The court's ruling on the motion turned on its conclusion that accommodation of plaintiff's handicap was not reasonable based upon affidavits of personnel directors of state facilities under the overall organizational structure of the Department of Institutions. The affiants testified that they had reviewed the job descriptions for the position of youth services counselor and understood that the position requires client contact with potentially violent, assaultive, and/or suicidal individuals. Each affiant stated that, as to his or her specific agency:

there are no substantially similar positions to that of Youth Service Counselor with current openings and no substantially similar positions to that of Youth Service Counselor which do not require substantial contact with individuals suffering from developmental disabilities, mental disabilities or exhibiting assaultive or suicidal behavior.

*122 This evidence demonstrates that physical ability is an "essential function" of the job of youth services counselor which is "fundamental" to the nature of the program. See School Board v. Arline, supra (fn. 17).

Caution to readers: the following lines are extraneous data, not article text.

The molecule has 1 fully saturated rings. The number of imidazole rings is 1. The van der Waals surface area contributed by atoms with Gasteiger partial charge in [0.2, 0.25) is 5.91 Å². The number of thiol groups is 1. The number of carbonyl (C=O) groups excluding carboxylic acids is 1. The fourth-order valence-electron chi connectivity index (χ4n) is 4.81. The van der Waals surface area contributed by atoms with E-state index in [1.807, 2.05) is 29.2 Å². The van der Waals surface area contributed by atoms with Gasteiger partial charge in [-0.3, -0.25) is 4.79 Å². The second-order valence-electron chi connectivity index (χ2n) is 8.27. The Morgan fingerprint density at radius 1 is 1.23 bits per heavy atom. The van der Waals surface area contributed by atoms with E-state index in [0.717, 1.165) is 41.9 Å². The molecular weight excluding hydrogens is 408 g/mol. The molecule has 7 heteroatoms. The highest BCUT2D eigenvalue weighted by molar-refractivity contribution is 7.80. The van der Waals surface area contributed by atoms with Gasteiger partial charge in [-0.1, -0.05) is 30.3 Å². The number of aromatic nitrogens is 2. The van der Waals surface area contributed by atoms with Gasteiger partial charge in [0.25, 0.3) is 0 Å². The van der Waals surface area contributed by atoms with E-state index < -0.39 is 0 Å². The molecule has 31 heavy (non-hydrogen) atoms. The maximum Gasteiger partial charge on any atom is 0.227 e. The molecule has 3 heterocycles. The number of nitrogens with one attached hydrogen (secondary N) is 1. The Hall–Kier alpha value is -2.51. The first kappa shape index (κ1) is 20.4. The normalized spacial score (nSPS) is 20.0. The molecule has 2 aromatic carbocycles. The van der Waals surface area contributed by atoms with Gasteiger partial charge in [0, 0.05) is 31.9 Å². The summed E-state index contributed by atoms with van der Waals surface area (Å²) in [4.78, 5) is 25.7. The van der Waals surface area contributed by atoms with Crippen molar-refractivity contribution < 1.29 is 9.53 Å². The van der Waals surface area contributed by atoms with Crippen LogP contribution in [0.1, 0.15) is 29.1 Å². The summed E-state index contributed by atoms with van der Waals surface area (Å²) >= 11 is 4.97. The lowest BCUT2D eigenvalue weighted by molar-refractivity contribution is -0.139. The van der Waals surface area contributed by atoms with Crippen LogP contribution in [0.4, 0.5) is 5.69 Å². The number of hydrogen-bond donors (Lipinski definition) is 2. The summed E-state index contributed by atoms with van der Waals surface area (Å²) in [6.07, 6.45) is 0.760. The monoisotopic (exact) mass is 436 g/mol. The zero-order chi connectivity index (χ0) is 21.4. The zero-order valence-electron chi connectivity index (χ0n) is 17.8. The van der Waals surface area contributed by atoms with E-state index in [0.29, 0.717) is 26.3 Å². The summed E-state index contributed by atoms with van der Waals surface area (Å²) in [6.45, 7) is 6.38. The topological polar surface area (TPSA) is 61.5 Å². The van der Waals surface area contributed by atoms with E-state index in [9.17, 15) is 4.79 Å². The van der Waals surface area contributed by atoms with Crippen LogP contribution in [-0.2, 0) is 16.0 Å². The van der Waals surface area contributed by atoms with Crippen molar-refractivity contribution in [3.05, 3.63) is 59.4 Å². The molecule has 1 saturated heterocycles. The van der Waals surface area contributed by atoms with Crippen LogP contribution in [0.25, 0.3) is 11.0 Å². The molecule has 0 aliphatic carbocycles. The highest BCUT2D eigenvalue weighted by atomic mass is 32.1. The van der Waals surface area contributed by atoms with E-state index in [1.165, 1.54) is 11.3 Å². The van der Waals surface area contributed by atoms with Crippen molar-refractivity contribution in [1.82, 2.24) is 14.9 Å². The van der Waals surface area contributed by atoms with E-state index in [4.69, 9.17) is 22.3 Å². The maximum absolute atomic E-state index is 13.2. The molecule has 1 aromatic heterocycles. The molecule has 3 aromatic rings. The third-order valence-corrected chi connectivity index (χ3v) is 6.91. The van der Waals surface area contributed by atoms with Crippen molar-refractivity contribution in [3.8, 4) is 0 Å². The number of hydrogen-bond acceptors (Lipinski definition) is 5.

Thus, the record reflects that, in order for plaintiff to remain in a position of youth services counselor, the functions of the job would have to be altered or certain key functions would need to be eliminated. However, neither a fundamental alteration in the nature of a job nor the elimination of an essential job function is a reasonable accommodation. Coski v. City & County of Denver, 795 P.2d 1364 (Colo.App.1990); Jasany v. United States Postal Service, 755 F.2d 1244 (6th Cir.1985).

Hence, this affidavit testimony, in conjunction with plaintiff's concession that he no longer can perform the job of youth services counselor, resolves the question of whether facilities within the department of institutions could reasonably accommodate plaintiff's present physical condition.

Accordingly, viewing the evidence in the light most favorable to plaintiff, the party opposing the motion for summary judgment, Churchey v. Adolph Coors Co., 759 P.2d 1336 (Colo.1988), we conclude, as a matter of law, that no triable issue of fact remains as to whether state facilities within the Department of Institutions could reasonably accommodate plaintiff's handicap. Thus, defendants have met their burden of establishing the non-existence of a genuine issue of material fact, Civil Service Commission v. Pinder, 812 P.2d 645 (Colo. 1991), and summary judgment was properly entered.

The judgment is affirmed.

STERNBERG, C.J., and HUME, J., concur.